Thermal Dynamics Surrogate Modeling for Commercial Buildings
Yunzhi Huang, leader; Jan Strube, Emily Saldanha, Malachi Schram, Vikas Chandan
Machine learning-based prediction techniques have been applied with success in various energy applications. However, the limitation of purely data-driven predictions has also been discovered. In this study, we use PIML techniques to improve 1) sample efficiency; 2) ability in long-term forecasting; 3) applicability to a real system; and 4) tolerance in error and variance of the inputs. These improvements largely enable the PIML prediction model to be used for predictive operation, fault prevention, smart control, and optimization.
This study uses the data from a commercial building on the PNNL campus to explore a couple PIML approaches, including 1) NeuralODE approach, 2) physics-informed neural network approach, and 3) pre-training with an uncalibrated white-box model. We compare these PIML approaches with a vanilla long short-term memory (LSTM) model as the baseline, and we explore the prediction accuracy.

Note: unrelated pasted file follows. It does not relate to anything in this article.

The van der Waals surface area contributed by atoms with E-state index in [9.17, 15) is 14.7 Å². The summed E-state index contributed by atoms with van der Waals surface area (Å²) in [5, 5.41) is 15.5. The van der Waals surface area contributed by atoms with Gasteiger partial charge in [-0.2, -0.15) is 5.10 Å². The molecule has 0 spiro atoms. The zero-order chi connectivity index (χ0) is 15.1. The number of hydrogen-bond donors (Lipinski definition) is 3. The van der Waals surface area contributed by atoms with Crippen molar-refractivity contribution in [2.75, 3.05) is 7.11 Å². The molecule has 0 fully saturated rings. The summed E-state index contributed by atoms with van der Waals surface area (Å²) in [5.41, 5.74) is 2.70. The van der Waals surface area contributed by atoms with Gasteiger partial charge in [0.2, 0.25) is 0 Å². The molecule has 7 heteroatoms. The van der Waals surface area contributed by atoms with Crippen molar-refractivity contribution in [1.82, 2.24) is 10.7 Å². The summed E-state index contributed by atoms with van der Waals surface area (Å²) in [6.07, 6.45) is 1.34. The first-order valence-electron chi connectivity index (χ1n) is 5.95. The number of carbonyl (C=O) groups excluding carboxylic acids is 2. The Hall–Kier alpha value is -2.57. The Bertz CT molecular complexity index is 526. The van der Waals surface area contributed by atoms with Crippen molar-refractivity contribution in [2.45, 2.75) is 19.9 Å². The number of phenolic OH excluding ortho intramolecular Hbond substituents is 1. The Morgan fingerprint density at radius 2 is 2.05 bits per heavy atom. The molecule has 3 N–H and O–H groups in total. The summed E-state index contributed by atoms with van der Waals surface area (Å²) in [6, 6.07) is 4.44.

The outcome of the study focuses on developing a predictive model suitable for control—the first challenge of the given dataset. The given dataset includes 2 years of data. We will use the first year’s data for training and the second for performance verification. The trained physics-informed LSTM model’s performance of both proposed scenarios will be compared to the purely data-driven model and the purely physics-informed model (EnergyPlus). Accuracy of the power consumption prediction will meet the requirement of 85 percent accuracy (compared to ground truth) and error in modeling indoor temperatures <0.5°C during the prediction period.
Code, Data, and Related Links